West Indies Player Association’s Director raises concerns over WICB’s spending spree

The West Indies Players’ Association (WIPA) has expressed concern about a recent press statement in which the CEO of the West Indies Cricket Board (WICB) is quoted as saying that the upcoming Caribbean T20 Tournament will cost the WICB over US$3million. WIPA pointed out that the spend from this year’s event would now be added to the US$3 million which the WICB spent on last year’s tournament. In all, the WICB would have spent over US$6million in the past seven (7) months on the two tournaments and they are yet to find a sponsor for this and other regional and international tournaments despite WIPA’s willingness to assist.

Although the WICB claims that this represents an investment aimed at attracting foreign investors and broadcasters, building a tournament and improving the brand of West Indies Cricket, they have not disclosed how much more they are expecting to spend in the future and what exactly they hope to achieve in both the short and long-run.

WIPA's concern is that even though WICB claims the fee represents an investment aimed at attracting foreign investors and broadcasters, building a tournament and improving the brand of West Indies Cricket, they have not disclosed how much more they are expecting to spend in the future and what exactly they hope to achieve in both the short and long-run.

Under normal circumstances, it is expected that any major investment like this would have a clearly defined plan which would indicate when and how much they expect these “investments” to add to the Board’s revenue streams. In fact the WICB’s CEO is quoted when asked about the tournament’s profitability as saying: “While we would like it to be, CT20 is not yet a profit making event by any stretch of the imagination”. Commenting on this contradiction, WIPA Director Michael Hall said, “Now our imaginations are being stretched even more”.

Hall also questioned the Board’s sudden turnaround in their outlook on spending. He said, “This massive spend on the CT20 is in direct contrast to a statement made by the WICB CEO in January 2010, when the number of first class domestic matches in a season was reduced to amongst the world’s lowest number in any test playing country”.

Hilaire had said then that: “It is a basic law of financial management that you spend what you have the capacity to earn. To do otherwise is to court with financial disaster. The WICB has limited resources which have been further affected by the global economic crisis. This places a major challenge to balance the critical components of a cricket development programme with the limited resources that are available in the present circumstances. Let us not pretend that WICB has unlimited resources”.

About eight months later, the public was also made aware of the WICB’s supposed need to borrow substantial sums of money using the revenue from the television fees for future tours as collateral.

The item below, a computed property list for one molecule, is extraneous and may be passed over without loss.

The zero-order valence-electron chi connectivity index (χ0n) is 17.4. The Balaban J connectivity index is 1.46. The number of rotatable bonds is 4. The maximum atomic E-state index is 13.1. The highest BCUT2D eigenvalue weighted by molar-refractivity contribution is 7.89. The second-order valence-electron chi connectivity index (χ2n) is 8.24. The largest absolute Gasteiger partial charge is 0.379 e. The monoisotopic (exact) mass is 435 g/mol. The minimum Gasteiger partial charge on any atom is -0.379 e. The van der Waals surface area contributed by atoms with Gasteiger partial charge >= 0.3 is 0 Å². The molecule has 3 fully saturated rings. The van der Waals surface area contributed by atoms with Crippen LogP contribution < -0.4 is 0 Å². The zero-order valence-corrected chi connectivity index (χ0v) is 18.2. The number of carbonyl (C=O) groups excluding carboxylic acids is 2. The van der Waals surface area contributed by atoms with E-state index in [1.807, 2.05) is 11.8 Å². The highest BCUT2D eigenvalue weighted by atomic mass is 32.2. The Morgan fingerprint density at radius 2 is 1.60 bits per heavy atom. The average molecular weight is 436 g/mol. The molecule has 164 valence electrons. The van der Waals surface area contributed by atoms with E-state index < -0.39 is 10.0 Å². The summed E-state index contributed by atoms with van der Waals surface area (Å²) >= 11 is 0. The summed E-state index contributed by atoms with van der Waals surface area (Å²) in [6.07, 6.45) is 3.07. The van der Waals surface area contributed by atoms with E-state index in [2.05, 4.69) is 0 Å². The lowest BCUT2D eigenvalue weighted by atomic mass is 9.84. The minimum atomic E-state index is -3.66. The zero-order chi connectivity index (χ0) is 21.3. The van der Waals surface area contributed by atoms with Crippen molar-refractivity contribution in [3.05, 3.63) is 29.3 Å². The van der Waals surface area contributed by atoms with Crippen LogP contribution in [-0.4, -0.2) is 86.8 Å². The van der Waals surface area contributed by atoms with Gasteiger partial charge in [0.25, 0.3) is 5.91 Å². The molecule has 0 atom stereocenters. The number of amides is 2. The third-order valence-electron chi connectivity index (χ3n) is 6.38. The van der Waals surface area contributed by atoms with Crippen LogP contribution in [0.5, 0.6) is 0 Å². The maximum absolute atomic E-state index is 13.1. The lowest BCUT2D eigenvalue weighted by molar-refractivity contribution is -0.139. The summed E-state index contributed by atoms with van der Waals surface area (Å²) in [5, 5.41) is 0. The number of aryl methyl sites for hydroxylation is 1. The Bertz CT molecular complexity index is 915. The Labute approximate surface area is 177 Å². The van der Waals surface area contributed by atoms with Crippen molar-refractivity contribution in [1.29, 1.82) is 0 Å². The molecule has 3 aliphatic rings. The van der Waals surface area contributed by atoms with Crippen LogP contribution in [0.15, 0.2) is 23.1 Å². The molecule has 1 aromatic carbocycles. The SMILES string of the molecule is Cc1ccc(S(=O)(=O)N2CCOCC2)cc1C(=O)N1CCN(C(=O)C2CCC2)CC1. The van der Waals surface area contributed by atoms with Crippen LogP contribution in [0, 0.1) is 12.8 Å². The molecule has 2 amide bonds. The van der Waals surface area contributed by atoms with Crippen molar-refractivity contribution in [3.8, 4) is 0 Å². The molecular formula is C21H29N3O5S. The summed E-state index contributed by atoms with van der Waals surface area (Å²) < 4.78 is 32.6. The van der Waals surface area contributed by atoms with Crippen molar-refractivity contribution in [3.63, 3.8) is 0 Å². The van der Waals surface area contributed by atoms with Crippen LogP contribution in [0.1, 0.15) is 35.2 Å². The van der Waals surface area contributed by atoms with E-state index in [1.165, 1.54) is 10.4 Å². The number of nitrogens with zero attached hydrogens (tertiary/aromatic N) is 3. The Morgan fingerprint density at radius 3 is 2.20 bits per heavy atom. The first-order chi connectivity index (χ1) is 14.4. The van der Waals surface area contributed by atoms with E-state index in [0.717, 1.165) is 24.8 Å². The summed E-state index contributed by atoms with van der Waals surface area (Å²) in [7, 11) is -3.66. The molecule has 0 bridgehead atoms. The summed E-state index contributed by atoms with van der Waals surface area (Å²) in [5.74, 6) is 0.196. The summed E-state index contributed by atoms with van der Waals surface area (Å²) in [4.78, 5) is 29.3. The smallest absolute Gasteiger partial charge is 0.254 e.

Now, the WICB is spending what seems to be more than its capacity to earn and is courting the same financial disaster to which the WICB CEO referred

Hall stressed that, “With absolutely no disrespect intended to the two English county teams invited, their participation is costing the WICB US$ One (1) Million Dollars (and is not dependent on whether these teams win or not) which is one third of the tournament’s entire budget” Additionally he pointed out that, “It will cost over US$ 1 million for producing and broadcasting the event, and the remaining US$ 1 Million will be used for accommodation and travel for the Canadian Cricket team and team officials, umpires, other match officials, WICB marketing staff, WICB Communications staff, WICB Cricket Operations staff, WICB Player Welfare staff, WICB Executives and WICB Board members, WICB hospitality, meals, economy travel and accommodation for the seven (7) regional teams and player fees.”

In other words, the needs of the regional players who provide “the entertainment” and on whom the possibilities for increasing the Board’s revenue depend are again squarely relegated to the back burner. It is not difficult to predict a scenario in which the players will once more have to go to Arbitration to get what is duly and rightfully owed to them for this and other matters as a result of what certainly appears to be poor decision making by the WICB,

WIPA, however, notes the statement by the WICB: “But also important for the WICB is the fact that T20 has become a huge commercial entity that we want to be able to give our players maximum global coverage to allow them to be attractive to other T20 leagues around the world”.

Director Hall said, “With that being said we would now fully expect the Board to support all players who have obtained and who will in future obtain contracts to play overseas in this format of the game without any issues as has been the case in the past.”

Stay in touch with the conversation, subscribe to the RSS feed for comments on this post.

Comments

add a comment

Some HTML is OK

or, reply to this post via trackback.